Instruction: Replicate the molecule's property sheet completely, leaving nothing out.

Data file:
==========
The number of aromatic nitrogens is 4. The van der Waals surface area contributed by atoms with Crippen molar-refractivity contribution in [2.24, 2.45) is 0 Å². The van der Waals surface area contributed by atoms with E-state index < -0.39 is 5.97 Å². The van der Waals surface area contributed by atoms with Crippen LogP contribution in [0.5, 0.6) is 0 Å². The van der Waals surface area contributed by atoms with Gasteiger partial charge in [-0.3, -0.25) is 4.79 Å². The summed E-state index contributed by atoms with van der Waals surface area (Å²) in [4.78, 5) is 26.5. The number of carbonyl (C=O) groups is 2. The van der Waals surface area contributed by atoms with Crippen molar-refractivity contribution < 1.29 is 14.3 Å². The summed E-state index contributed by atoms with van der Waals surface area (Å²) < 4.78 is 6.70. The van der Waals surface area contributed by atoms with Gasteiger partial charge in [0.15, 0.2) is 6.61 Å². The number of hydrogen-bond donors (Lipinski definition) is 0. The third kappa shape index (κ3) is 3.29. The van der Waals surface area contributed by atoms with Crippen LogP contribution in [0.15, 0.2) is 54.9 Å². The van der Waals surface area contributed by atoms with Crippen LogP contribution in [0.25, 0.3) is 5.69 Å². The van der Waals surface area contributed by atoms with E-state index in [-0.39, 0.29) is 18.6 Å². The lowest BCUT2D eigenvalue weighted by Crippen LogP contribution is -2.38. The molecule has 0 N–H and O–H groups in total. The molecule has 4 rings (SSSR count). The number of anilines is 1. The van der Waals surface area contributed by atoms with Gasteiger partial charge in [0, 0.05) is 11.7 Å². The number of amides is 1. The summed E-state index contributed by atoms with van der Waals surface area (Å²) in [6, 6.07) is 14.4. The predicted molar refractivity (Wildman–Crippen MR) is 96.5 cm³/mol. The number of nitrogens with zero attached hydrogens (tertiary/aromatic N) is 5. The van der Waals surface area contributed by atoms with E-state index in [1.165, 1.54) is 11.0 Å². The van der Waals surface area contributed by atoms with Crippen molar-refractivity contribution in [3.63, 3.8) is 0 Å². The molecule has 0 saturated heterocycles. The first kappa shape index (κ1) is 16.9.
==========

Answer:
The number of aromatic nitrogens is 4. The van der Waals surface area contributed by atoms with Crippen molar-refractivity contribution in [2.24, 2.45) is 0 Å². The van der Waals surface area contributed by atoms with E-state index < -0.39 is 5.97 Å². The van der Waals surface area contributed by atoms with Crippen LogP contribution in [0.5, 0.6) is 0 Å². The van der Waals surface area contributed by atoms with Gasteiger partial charge in [-0.3, -0.25) is 4.79 Å². The summed E-state index contributed by atoms with van der Waals surface area (Å²) in [4.78, 5) is 26.5. The number of carbonyl (C=O) groups is 2. The van der Waals surface area contributed by atoms with Crippen molar-refractivity contribution < 1.29 is 14.3 Å². The summed E-state index contributed by atoms with van der Waals surface area (Å²) < 4.78 is 6.70. The van der Waals surface area contributed by atoms with Gasteiger partial charge in [0.15, 0.2) is 6.61 Å². The number of hydrogen-bond donors (Lipinski definition) is 0. The third kappa shape index (κ3) is 3.29. The van der Waals surface area contributed by atoms with Crippen LogP contribution in [0.15, 0.2) is 54.9 Å². The van der Waals surface area contributed by atoms with Crippen LogP contribution in [0.25, 0.3) is 5.69 Å². The van der Waals surface area contributed by atoms with E-state index in [-0.39, 0.29) is 18.6 Å². The lowest BCUT2D eigenvalue weighted by Crippen LogP contribution is -2.38. The molecule has 0 N–H and O–H groups in total. The molecule has 4 rings (SSSR count). The number of anilines is 1. The van der Waals surface area contributed by atoms with Gasteiger partial charge in [0, 0.05) is 11.7 Å². The number of amides is 1. The summed E-state index contributed by atoms with van der Waals surface area (Å²) in [6, 6.07) is 14.4. The predicted molar refractivity (Wildman–Crippen MR) is 96.5 cm³/mol. The number of nitrogens with zero attached hydrogens (tertiary/aromatic N) is 5. The van der Waals surface area contributed by atoms with E-state index in [1.165, 1.54) is 11.0 Å². The van der Waals surface area contributed by atoms with Crippen molar-refractivity contribution in [3.63, 3.8) is 0 Å². The molecule has 0 saturated heterocycles. The first kappa shape index (κ1) is 16.9.